ence, and reports that another will go up to-morrow, with transports. I am in want of Semmes' battery. Can you send it to me? I hope that you will send me the Fourth Regiment. The Nineteenth has not a cartridge, and I can't get any from Memphis or Nashville. The Seventeenth Regiment is expected to-night. Answer.
Brigadier-General, C. S. Army.
HEADQUARTERS C. S. TROOPS, Numbers 12.
Iuka, Miss., February 20, 1862.
Major Baskerville will take two companies of his command and proceed at once to Eastport, keep in view of the gunboat of the enemy reported in sight by his scouts, and watch the enemy, keeping his command without the range of the enemy's guns, not exposing his command in any way, but keep informed as to his movements, and act with due discretion, and report, as the exigency may require, to these headquarters.
By order of Brigadier General James R. Chalmers:
WM. M. STRICKLAND,
Acting Assistant Adjutant-General.
JACKSON, TENN., February 21, 1862.
General S. COOPER,
Adjutant and Inspector General, Richmond, Va.:
GENERAL: I retreat profoundly to have to acquaint the War Department that my ill health has made it improper for me as yet to assume the command assigned me.
In accordance with instructions, I repaired with as little delay as practicable to Bowling Green, Ky., and reported to General A. s. Johnston, commanding the department, on the night of the 4th instant. After several interviews with him and the fall of Fort Henry, an informal conference was held at my lodgings on the 7th instant, at which General Johnston, Major-General Hardee, and myself were present, for the consideration of the military exigency. On that occasion it was determined that Fort Henry having fallen and Fort Donelson not being long tenable, preparations should be made at once for the removal of the army on that line in rear of the Cumberland River at Nashville, while a strong point on that river some few miles below the city should be fortified forthwith against the approach by that way of gunboats and transports.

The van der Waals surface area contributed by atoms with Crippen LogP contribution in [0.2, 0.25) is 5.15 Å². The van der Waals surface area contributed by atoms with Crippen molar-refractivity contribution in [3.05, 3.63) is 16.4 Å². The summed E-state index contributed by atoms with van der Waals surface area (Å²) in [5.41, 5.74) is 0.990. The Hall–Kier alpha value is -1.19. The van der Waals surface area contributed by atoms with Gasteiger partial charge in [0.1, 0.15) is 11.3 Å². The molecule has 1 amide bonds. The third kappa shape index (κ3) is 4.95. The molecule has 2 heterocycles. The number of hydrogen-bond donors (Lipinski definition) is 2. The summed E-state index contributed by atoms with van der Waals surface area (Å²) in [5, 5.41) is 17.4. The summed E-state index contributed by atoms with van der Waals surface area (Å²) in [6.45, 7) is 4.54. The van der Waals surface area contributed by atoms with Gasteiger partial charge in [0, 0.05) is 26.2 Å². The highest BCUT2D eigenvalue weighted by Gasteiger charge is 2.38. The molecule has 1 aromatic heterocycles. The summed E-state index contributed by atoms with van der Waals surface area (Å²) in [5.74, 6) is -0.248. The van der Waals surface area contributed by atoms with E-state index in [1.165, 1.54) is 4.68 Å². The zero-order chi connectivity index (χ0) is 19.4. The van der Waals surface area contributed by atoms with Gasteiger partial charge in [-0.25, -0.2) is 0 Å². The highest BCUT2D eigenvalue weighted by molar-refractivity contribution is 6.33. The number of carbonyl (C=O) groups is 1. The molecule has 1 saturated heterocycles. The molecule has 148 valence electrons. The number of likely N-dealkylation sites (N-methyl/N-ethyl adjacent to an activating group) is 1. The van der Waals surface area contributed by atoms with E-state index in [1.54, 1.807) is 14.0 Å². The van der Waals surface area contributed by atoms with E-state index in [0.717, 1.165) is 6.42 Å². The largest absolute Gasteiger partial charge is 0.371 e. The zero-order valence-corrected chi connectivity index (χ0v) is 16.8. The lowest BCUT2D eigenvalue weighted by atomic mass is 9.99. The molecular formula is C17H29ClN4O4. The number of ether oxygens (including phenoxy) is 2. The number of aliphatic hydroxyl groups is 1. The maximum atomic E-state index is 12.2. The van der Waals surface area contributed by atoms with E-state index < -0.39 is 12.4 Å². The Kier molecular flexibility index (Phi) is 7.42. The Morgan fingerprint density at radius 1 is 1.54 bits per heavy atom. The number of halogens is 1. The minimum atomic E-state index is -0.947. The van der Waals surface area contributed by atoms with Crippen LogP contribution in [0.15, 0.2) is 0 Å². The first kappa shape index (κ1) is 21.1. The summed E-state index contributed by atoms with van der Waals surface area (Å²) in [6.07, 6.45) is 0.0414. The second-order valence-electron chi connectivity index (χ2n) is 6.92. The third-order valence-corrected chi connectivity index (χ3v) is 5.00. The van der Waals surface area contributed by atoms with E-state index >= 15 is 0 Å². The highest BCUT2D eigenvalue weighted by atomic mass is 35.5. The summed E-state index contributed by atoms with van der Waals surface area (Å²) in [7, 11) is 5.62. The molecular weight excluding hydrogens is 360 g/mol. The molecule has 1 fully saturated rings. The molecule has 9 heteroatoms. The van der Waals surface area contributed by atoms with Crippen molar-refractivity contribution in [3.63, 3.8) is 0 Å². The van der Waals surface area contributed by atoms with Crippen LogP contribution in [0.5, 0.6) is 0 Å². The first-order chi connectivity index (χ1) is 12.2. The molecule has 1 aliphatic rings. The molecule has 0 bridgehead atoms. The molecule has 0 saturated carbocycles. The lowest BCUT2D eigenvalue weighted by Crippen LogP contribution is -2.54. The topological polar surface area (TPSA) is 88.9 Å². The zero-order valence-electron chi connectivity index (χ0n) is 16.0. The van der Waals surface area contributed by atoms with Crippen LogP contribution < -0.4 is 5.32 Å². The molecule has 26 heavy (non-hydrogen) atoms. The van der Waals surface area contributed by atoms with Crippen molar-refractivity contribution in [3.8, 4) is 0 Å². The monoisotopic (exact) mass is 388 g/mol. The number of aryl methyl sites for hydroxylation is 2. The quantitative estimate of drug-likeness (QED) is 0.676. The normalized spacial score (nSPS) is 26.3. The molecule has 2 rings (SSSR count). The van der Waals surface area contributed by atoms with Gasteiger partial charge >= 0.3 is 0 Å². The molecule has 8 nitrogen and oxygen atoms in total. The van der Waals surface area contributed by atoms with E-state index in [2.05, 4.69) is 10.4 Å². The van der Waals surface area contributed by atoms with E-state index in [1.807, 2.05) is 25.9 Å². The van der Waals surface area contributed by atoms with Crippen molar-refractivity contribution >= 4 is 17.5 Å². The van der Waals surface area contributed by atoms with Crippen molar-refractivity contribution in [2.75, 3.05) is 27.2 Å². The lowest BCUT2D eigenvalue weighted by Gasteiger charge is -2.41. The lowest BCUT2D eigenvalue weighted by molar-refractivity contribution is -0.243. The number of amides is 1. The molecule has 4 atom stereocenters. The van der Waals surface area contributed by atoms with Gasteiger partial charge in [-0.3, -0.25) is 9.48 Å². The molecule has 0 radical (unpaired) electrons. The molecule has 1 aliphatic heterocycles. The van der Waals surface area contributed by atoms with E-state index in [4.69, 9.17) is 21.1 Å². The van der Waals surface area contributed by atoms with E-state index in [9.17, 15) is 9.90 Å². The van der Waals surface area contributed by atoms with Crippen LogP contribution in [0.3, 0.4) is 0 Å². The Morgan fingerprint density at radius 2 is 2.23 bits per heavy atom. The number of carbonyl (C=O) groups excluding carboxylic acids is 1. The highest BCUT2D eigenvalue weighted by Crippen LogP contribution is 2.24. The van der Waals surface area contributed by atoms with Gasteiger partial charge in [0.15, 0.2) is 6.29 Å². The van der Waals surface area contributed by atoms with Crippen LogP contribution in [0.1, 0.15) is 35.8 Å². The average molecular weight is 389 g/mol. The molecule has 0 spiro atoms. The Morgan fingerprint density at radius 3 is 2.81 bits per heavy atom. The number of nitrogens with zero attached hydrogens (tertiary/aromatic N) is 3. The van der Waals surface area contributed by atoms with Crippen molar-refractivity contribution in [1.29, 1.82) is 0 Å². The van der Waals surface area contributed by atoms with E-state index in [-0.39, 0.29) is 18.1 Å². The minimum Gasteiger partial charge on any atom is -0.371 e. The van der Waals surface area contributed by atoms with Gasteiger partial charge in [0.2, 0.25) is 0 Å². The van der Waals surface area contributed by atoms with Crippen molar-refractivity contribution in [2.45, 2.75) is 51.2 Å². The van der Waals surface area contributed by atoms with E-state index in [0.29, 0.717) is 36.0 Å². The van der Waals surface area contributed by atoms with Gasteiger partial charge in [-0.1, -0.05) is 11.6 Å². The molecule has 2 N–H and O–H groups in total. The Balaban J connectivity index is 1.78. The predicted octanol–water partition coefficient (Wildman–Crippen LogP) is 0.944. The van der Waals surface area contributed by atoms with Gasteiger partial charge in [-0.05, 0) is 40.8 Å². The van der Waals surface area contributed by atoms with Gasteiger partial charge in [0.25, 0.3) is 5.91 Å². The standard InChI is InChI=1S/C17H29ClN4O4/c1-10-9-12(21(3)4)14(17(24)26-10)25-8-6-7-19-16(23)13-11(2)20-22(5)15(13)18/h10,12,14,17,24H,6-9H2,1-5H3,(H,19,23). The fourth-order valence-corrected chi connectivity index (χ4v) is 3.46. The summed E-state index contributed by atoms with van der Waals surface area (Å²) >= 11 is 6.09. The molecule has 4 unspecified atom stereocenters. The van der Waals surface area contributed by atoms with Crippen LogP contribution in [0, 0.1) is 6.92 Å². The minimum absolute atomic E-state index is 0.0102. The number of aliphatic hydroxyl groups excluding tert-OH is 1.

The troops then at Clarksville were to be thrown across to the southern bank of the Cumberland, leaving only a sufficient force in the town to protect the manufactories and other property in which the Confederate Government was interested.
In the event of a further retrograde movement becoming inevitable, Stevenson was chosen as a suitable point for a stand, and subsequent movements were to be determined by circumstances.
It was likewise determined that the possession of the Tennessee River by the enemy, consequent upon the capitulation of Fort Henry, must break the direct communication between the army at Bowling Green and the one at Columbus, which henceforward must act inde-